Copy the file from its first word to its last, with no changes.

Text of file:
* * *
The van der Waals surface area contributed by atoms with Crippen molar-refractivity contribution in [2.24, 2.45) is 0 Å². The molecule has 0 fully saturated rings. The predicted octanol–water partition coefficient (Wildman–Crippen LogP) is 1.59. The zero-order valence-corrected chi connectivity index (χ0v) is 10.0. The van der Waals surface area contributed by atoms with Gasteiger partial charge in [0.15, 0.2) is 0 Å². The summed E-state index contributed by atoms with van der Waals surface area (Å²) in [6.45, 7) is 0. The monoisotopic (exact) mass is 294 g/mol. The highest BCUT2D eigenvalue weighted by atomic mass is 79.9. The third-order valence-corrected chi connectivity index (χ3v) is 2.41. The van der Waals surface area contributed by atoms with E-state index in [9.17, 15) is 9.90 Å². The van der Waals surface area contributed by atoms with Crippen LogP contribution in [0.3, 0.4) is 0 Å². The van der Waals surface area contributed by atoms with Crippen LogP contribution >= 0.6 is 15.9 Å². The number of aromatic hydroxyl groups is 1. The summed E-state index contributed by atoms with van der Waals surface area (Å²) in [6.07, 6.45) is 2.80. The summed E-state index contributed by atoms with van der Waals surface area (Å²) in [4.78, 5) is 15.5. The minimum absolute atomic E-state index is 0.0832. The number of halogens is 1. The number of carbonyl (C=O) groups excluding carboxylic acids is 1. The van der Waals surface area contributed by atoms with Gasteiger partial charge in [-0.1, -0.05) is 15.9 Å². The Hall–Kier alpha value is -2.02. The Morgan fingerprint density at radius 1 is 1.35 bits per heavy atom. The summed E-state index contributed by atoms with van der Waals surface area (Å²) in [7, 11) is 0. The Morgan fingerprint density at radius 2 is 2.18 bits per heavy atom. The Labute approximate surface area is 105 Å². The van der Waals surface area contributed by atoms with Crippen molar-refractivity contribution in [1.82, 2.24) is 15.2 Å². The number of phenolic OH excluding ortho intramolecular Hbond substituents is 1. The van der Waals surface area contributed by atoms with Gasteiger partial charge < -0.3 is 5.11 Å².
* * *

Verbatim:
The van der Waals surface area contributed by atoms with Crippen molar-refractivity contribution in [2.24, 2.45) is 0 Å². The molecule has 0 fully saturated rings. The predicted octanol–water partition coefficient (Wildman–Crippen LogP) is 1.59. The zero-order valence-corrected chi connectivity index (χ0v) is 10.0. The van der Waals surface area contributed by atoms with Gasteiger partial charge in [0.15, 0.2) is 0 Å². The summed E-state index contributed by atoms with van der Waals surface area (Å²) in [6.45, 7) is 0. The monoisotopic (exact) mass is 294 g/mol. The highest BCUT2D eigenvalue weighted by atomic mass is 79.9. The third-order valence-corrected chi connectivity index (χ3v) is 2.41. The van der Waals surface area contributed by atoms with E-state index in [9.17, 15) is 9.90 Å². The van der Waals surface area contributed by atoms with Crippen LogP contribution in [0.3, 0.4) is 0 Å². The van der Waals surface area contributed by atoms with Crippen LogP contribution >= 0.6 is 15.9 Å². The number of aromatic hydroxyl groups is 1. The summed E-state index contributed by atoms with van der Waals surface area (Å²) in [6.07, 6.45) is 2.80. The summed E-state index contributed by atoms with van der Waals surface area (Å²) in [4.78, 5) is 15.5. The minimum absolute atomic E-state index is 0.0832. The number of halogens is 1. The number of carbonyl (C=O) groups excluding carboxylic acids is 1. The van der Waals surface area contributed by atoms with Gasteiger partial charge in [-0.1, -0.05) is 15.9 Å². The Hall–Kier alpha value is -2.02. The Morgan fingerprint density at radius 1 is 1.35 bits per heavy atom. The summed E-state index contributed by atoms with van der Waals surface area (Å²) in [7, 11) is 0. The Morgan fingerprint density at radius 2 is 2.18 bits per heavy atom. The Labute approximate surface area is 105 Å². The van der Waals surface area contributed by atoms with Crippen molar-refractivity contribution in [1.82, 2.24) is 15.2 Å². The number of phenolic OH excluding ortho intramolecular Hbond substituents is 1. The van der Waals surface area contributed by atoms with Gasteiger partial charge < -0.3 is 5.11 Å².